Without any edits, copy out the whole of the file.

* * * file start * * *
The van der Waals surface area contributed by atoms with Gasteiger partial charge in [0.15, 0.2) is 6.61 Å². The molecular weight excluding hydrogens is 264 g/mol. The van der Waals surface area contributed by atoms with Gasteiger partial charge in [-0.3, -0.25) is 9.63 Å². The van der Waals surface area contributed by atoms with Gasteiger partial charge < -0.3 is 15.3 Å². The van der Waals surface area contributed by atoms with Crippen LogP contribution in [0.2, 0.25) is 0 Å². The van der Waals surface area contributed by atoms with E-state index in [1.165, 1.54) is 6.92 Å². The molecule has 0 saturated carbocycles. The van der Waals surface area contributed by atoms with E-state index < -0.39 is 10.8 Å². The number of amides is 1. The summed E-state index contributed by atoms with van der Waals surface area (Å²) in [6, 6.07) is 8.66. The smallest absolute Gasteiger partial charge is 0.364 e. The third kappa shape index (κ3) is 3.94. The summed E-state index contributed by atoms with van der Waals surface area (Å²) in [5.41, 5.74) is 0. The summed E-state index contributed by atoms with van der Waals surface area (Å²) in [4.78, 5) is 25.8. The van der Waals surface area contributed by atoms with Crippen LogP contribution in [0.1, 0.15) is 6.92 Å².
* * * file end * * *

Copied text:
The van der Waals surface area contributed by atoms with Gasteiger partial charge in [0.15, 0.2) is 6.61 Å². The molecular weight excluding hydrogens is 264 g/mol. The van der Waals surface area contributed by atoms with Gasteiger partial charge in [-0.3, -0.25) is 9.63 Å². The van der Waals surface area contributed by atoms with Gasteiger partial charge < -0.3 is 15.3 Å². The van der Waals surface area contributed by atoms with Crippen LogP contribution in [0.2, 0.25) is 0 Å². The van der Waals surface area contributed by atoms with E-state index in [1.165, 1.54) is 6.92 Å². The molecule has 0 saturated carbocycles. The van der Waals surface area contributed by atoms with E-state index < -0.39 is 10.8 Å². The number of amides is 1. The summed E-state index contributed by atoms with van der Waals surface area (Å²) in [6, 6.07) is 8.66. The smallest absolute Gasteiger partial charge is 0.364 e. The third kappa shape index (κ3) is 3.94. The summed E-state index contributed by atoms with van der Waals surface area (Å²) in [5.41, 5.74) is 0. The summed E-state index contributed by atoms with van der Waals surface area (Å²) in [4.78, 5) is 25.8. The van der Waals surface area contributed by atoms with Crippen LogP contribution in [0.1, 0.15) is 6.92 Å².